Stars are made from interplanetary gas. The atoms in the interplanetary gas start to clump together. As more and more molecules clump, a ball of hot gas forms, eventually giving off enough light and energy to blow off the nebula surrounding the stars. This is called the T-Tauri stage. And that's how a star is formed.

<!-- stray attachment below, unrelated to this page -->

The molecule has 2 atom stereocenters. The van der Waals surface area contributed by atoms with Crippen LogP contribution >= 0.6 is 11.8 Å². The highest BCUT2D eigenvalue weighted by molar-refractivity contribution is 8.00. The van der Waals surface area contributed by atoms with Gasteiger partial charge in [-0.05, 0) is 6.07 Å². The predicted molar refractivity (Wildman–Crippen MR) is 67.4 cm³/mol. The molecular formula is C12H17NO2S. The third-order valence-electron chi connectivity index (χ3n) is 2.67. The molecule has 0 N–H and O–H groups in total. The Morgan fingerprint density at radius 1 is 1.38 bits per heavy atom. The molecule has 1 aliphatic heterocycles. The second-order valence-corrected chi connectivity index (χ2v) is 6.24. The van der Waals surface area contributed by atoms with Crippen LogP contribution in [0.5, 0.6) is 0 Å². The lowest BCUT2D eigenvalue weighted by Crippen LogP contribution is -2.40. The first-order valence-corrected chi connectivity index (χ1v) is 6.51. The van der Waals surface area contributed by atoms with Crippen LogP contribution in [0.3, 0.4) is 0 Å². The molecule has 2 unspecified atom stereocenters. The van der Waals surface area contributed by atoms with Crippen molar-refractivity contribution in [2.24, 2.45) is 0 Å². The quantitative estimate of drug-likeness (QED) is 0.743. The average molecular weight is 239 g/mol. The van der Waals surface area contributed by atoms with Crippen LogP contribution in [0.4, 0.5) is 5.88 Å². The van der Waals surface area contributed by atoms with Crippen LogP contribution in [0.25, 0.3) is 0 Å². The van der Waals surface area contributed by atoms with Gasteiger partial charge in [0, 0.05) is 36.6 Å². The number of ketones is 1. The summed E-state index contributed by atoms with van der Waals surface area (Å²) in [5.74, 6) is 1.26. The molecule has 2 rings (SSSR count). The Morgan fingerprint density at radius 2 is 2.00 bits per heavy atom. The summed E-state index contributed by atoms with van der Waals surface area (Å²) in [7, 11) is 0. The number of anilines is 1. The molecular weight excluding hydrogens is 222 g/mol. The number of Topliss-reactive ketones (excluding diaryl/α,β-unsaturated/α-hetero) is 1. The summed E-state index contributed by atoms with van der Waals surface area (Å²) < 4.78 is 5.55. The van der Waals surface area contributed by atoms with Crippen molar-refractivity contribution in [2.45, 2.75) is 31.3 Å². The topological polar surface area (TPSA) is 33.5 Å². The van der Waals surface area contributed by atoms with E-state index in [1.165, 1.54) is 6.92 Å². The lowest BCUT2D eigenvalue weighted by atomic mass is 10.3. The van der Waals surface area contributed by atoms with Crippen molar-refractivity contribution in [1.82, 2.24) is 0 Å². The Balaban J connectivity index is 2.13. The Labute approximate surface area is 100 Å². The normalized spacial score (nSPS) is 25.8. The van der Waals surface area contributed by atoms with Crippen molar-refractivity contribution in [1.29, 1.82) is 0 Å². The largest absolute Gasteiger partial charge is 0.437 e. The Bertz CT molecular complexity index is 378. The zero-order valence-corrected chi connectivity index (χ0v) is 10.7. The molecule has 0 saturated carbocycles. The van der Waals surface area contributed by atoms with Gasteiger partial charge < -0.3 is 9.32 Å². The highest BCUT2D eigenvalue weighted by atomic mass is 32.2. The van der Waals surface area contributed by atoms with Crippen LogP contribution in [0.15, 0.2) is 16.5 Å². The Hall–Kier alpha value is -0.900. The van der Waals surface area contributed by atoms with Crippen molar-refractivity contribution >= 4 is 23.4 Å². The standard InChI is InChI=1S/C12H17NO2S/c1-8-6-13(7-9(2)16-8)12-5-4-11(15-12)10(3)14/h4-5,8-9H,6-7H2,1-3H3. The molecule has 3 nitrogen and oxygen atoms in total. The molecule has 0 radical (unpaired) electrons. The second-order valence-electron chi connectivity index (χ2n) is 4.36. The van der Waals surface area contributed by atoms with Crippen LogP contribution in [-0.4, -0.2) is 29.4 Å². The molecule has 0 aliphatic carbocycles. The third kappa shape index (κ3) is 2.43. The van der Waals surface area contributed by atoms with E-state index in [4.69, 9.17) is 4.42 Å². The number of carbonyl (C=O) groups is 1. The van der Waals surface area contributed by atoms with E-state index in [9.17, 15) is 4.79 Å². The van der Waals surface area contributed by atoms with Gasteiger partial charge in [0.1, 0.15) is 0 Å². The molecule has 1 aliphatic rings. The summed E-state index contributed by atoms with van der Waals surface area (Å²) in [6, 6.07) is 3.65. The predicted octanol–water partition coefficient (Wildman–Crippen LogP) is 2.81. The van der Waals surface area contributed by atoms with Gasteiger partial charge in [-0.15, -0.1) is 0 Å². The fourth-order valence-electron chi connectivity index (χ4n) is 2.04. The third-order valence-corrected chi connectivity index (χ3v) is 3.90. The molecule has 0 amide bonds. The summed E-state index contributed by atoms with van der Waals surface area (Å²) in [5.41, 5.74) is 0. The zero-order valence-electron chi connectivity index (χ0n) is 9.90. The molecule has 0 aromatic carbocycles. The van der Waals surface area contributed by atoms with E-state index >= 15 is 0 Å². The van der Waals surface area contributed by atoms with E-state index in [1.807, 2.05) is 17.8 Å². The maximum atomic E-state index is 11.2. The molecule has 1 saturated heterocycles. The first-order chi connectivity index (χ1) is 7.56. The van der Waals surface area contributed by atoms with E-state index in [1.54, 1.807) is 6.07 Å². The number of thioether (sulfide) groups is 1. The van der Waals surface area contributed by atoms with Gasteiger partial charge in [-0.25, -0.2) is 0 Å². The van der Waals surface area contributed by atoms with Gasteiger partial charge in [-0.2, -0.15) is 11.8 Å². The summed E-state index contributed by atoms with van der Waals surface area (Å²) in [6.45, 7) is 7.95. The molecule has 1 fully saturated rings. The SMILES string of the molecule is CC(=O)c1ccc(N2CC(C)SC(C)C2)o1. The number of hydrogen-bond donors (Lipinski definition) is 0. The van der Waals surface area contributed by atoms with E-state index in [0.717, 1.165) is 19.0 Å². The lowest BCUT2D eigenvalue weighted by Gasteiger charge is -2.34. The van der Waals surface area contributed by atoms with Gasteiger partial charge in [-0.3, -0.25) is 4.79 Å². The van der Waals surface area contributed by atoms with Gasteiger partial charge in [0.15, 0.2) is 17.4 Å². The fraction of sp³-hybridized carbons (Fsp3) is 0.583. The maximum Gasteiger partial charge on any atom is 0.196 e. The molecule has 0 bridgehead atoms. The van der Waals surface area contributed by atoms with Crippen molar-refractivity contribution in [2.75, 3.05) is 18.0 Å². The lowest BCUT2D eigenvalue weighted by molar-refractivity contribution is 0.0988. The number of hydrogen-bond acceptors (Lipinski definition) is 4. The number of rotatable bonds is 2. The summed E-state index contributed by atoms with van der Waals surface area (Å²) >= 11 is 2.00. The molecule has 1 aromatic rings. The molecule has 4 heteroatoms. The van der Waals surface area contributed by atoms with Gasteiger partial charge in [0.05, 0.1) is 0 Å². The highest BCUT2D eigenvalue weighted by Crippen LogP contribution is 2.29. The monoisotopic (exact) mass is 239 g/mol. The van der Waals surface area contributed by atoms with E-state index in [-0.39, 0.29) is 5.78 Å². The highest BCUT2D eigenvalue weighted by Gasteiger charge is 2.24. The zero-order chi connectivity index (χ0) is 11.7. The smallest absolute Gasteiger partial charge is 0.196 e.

Just to improve on that, a stars sequence is in itself a relatively easy subject to learn and memorise, but sometimes, the facts are mis-presented. As the above stated, stars intially form from clouds of dust and gas. The force of gravity acts like a spiral, clumping the dust together to, in short, form the first stage of a star in it's newborn form; a protostar. When the tempreature becomes high enough, hydrogen nuclei undergo thermonuclear fusion to form helium nuclei and give out huge amounts of heat and light. A star is born out of this ejection of it's 'outer layer'. The star then enters a long stable period where the heat createc by the nuclear fusion provides an outward pressure to balance the force of gravity pulling everything inwards. In this stable period, the star is called a main sequence star and that sequence can last for several billion years, like our Sun at the moment.